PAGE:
Pashinyan and his My Step bloc had been deriding the seven, and especially the court’s current president, as corrupt. In fact, a pro-government news outlet recently reported that an investigation of that judge and his godson had been completed and made it seem like charges against them were in the making. Pursuing this kind of investigative and legal path to removing one or more corrupt judges from the Constitutional Court would have been completely reasonable, appropriate, and an enhancement of the rule of law in the RoA.
Instead, Pashinyan has opted for a route that actually undermines the rule of law. At the most obvious level, the process is unconstitutional based simply on the fact that the constitution calls for a review by the Constitutional Court of constitutional amendments prior to their being placed before the voters in a referendum. Pashinyan and the parliament, with its My Step majority, have decided to bypass this requirement. This requirement, found in Article 169 Section 2 of the RoA Constitution struck me as strange, but it is the law of the land. By circumventing it in order to consolidate power, Pashinyan and My Step are behaving much like their corrupt predecessors and others in history, worldwide, who have come to power riding a wave of popular support based on promises of a better life who are then faced with the very real and large challenge of delivering on their promises.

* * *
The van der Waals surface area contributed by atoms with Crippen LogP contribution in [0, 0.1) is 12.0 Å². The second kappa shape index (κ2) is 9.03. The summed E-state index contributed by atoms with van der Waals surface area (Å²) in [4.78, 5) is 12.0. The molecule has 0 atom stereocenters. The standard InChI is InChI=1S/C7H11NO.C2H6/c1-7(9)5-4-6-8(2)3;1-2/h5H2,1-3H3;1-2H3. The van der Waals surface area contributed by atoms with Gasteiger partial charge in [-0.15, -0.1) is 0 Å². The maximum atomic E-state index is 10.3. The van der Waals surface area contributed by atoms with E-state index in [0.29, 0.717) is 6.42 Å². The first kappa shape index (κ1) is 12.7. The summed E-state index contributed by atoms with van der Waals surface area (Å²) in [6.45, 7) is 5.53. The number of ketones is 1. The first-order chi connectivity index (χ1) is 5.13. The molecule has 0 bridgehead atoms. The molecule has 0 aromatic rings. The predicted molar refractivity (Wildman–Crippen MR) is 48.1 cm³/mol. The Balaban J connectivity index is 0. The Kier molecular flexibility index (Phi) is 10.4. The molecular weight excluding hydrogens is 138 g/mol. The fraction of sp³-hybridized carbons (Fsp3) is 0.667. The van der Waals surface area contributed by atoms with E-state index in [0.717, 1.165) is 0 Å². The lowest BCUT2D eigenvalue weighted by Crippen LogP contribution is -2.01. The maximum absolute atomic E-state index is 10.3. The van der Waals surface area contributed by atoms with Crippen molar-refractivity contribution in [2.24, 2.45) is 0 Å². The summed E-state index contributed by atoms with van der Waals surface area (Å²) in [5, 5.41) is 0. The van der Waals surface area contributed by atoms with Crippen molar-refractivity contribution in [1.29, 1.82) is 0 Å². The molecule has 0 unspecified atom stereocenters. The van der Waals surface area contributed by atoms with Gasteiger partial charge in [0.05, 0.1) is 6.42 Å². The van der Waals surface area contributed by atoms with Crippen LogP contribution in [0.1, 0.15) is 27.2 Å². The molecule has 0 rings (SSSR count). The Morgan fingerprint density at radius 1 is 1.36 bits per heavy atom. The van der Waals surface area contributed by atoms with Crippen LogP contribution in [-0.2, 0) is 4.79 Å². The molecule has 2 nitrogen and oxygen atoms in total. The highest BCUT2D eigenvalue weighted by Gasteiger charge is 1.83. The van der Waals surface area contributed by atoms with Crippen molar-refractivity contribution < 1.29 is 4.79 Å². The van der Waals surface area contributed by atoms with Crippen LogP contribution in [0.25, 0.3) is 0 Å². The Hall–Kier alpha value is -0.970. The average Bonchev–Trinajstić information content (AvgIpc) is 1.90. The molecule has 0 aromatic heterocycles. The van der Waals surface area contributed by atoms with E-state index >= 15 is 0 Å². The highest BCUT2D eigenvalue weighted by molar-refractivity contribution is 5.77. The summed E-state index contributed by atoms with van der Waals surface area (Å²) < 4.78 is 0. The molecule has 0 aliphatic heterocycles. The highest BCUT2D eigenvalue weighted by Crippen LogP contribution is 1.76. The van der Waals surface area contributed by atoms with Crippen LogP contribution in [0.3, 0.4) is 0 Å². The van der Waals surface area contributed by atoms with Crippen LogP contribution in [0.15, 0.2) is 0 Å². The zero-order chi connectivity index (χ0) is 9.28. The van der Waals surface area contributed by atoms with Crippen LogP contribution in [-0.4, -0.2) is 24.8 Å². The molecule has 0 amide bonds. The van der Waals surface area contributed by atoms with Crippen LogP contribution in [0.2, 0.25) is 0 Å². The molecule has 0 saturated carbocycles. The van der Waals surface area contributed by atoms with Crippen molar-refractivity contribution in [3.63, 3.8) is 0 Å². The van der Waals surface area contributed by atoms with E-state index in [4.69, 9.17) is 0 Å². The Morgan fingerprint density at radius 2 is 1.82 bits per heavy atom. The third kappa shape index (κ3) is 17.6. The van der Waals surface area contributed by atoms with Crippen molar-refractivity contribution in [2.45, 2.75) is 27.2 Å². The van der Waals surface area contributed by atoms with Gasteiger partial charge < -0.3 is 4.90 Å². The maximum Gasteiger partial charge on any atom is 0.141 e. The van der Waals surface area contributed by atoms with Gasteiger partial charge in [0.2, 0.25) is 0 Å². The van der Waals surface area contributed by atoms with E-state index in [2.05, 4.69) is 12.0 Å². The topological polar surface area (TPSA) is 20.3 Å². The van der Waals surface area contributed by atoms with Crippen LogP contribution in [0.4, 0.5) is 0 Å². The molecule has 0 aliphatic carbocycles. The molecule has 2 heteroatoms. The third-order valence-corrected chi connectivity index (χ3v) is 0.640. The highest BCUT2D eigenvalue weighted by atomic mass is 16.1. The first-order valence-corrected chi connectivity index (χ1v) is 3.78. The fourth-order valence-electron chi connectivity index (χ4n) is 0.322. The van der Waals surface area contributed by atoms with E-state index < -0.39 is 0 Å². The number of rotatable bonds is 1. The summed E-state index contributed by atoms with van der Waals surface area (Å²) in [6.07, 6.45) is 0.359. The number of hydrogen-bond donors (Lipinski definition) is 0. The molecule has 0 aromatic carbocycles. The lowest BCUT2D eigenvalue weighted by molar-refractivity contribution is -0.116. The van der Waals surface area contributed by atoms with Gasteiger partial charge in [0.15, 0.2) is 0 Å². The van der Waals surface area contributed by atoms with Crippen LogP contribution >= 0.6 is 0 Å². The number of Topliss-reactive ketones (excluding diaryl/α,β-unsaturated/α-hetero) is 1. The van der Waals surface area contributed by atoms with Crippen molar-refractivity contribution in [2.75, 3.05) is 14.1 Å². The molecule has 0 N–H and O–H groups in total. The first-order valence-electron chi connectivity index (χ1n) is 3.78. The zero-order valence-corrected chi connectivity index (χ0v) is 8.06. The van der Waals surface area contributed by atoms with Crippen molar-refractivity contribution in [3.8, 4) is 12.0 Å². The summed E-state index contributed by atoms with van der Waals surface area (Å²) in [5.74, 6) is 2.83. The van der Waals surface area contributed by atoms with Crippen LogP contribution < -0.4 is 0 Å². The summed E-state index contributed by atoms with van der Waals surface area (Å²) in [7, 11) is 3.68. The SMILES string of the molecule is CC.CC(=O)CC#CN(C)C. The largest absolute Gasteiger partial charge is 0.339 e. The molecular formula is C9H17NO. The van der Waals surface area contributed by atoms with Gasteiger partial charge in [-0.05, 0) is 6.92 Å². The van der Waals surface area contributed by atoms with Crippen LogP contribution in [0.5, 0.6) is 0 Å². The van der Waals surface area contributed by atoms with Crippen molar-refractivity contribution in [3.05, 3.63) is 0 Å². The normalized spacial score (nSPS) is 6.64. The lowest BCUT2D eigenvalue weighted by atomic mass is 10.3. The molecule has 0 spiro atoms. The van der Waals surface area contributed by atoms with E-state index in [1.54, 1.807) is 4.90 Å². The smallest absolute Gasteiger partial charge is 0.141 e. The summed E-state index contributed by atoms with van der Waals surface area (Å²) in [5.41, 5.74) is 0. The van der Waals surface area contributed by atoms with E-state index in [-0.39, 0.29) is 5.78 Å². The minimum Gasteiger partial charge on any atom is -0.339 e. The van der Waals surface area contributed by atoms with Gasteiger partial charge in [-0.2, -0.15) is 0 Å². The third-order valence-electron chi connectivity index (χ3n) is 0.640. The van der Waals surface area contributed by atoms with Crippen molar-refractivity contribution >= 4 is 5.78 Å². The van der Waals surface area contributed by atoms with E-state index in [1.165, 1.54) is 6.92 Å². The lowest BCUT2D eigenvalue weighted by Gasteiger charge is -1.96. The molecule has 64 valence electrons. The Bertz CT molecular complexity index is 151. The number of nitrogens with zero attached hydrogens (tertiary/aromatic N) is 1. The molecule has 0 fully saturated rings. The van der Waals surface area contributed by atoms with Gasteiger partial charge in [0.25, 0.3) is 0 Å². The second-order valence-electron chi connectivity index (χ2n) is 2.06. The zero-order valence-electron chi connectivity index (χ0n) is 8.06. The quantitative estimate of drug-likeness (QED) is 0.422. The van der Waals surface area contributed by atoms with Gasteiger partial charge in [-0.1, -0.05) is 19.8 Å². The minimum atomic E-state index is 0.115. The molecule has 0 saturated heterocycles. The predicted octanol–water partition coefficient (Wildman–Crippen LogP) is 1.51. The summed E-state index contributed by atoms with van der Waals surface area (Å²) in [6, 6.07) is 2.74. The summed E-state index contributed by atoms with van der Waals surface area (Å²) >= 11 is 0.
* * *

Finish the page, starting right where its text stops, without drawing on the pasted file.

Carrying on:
In this light, you can see the irony of their assertions about the seven targeted judges being holdovers from the previous regime of the Republican Party who still do the latter’s bidding! Even if this is true, and I would not be at all surprised if it is, the way to correct the problem is NOT the one chosen by Pashinyan. After all, he is just as much a holdover of a previous regime as any of the judges. Remember, he is Levon Ter Petrosian’s protégé and has some dark chapters in his civic/political/public life, too. But, he seems to have come around to a better path. Why take a step backward into the corrupt, fast-and-loose-with-the-law approach of his predecessors.